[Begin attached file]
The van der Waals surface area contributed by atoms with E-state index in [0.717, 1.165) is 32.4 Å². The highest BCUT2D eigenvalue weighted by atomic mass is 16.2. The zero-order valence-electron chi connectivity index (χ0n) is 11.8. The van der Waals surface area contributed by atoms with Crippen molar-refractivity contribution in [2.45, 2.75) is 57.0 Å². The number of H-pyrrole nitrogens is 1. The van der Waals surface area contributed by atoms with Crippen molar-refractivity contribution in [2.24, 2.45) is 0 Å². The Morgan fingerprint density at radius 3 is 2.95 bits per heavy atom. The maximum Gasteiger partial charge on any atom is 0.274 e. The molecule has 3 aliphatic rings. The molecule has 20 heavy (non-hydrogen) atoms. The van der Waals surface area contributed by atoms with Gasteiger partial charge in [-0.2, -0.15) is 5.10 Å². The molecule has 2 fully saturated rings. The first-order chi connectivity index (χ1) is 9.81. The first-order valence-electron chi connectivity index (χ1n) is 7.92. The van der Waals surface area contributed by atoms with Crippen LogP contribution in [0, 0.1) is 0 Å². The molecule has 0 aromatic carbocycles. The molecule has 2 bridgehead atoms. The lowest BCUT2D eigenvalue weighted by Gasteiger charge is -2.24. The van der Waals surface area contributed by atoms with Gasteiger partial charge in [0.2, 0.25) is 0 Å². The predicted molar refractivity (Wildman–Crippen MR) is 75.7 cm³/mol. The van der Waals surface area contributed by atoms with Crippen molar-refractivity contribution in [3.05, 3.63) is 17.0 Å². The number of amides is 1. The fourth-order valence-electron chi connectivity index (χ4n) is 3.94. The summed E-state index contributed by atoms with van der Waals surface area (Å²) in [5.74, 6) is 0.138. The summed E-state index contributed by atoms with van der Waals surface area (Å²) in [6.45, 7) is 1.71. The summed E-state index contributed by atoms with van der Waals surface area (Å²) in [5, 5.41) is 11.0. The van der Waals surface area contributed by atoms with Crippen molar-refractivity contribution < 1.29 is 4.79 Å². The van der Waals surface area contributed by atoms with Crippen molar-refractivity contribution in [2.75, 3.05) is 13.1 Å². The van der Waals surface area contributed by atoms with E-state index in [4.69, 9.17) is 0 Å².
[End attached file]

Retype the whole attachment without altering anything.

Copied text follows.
The van der Waals surface area contributed by atoms with E-state index in [0.717, 1.165) is 32.4 Å². The highest BCUT2D eigenvalue weighted by atomic mass is 16.2. The zero-order valence-electron chi connectivity index (χ0n) is 11.8. The van der Waals surface area contributed by atoms with Crippen molar-refractivity contribution in [2.45, 2.75) is 57.0 Å². The number of H-pyrrole nitrogens is 1. The van der Waals surface area contributed by atoms with Crippen molar-refractivity contribution in [2.24, 2.45) is 0 Å². The Morgan fingerprint density at radius 3 is 2.95 bits per heavy atom. The maximum Gasteiger partial charge on any atom is 0.274 e. The molecule has 3 aliphatic rings. The molecule has 20 heavy (non-hydrogen) atoms. The van der Waals surface area contributed by atoms with Gasteiger partial charge in [-0.2, -0.15) is 5.10 Å². The molecule has 2 fully saturated rings. The first-order chi connectivity index (χ1) is 9.81. The first-order valence-electron chi connectivity index (χ1n) is 7.92. The van der Waals surface area contributed by atoms with Crippen LogP contribution in [0, 0.1) is 0 Å². The molecule has 0 aromatic carbocycles. The molecule has 2 bridgehead atoms. The lowest BCUT2D eigenvalue weighted by Gasteiger charge is -2.24. The van der Waals surface area contributed by atoms with Gasteiger partial charge in [0.2, 0.25) is 0 Å². The predicted molar refractivity (Wildman–Crippen MR) is 75.7 cm³/mol. The van der Waals surface area contributed by atoms with Crippen molar-refractivity contribution in [3.05, 3.63) is 17.0 Å². The number of amides is 1. The fourth-order valence-electron chi connectivity index (χ4n) is 3.94. The summed E-state index contributed by atoms with van der Waals surface area (Å²) in [5.74, 6) is 0.138. The summed E-state index contributed by atoms with van der Waals surface area (Å²) in [6.45, 7) is 1.71. The summed E-state index contributed by atoms with van der Waals surface area (Å²) in [5, 5.41) is 11.0. The van der Waals surface area contributed by atoms with Crippen molar-refractivity contribution < 1.29 is 4.79 Å². The van der Waals surface area contributed by atoms with Crippen molar-refractivity contribution in [2.75, 3.05) is 13.1 Å². The van der Waals surface area contributed by atoms with E-state index in [4.69, 9.17) is 0 Å².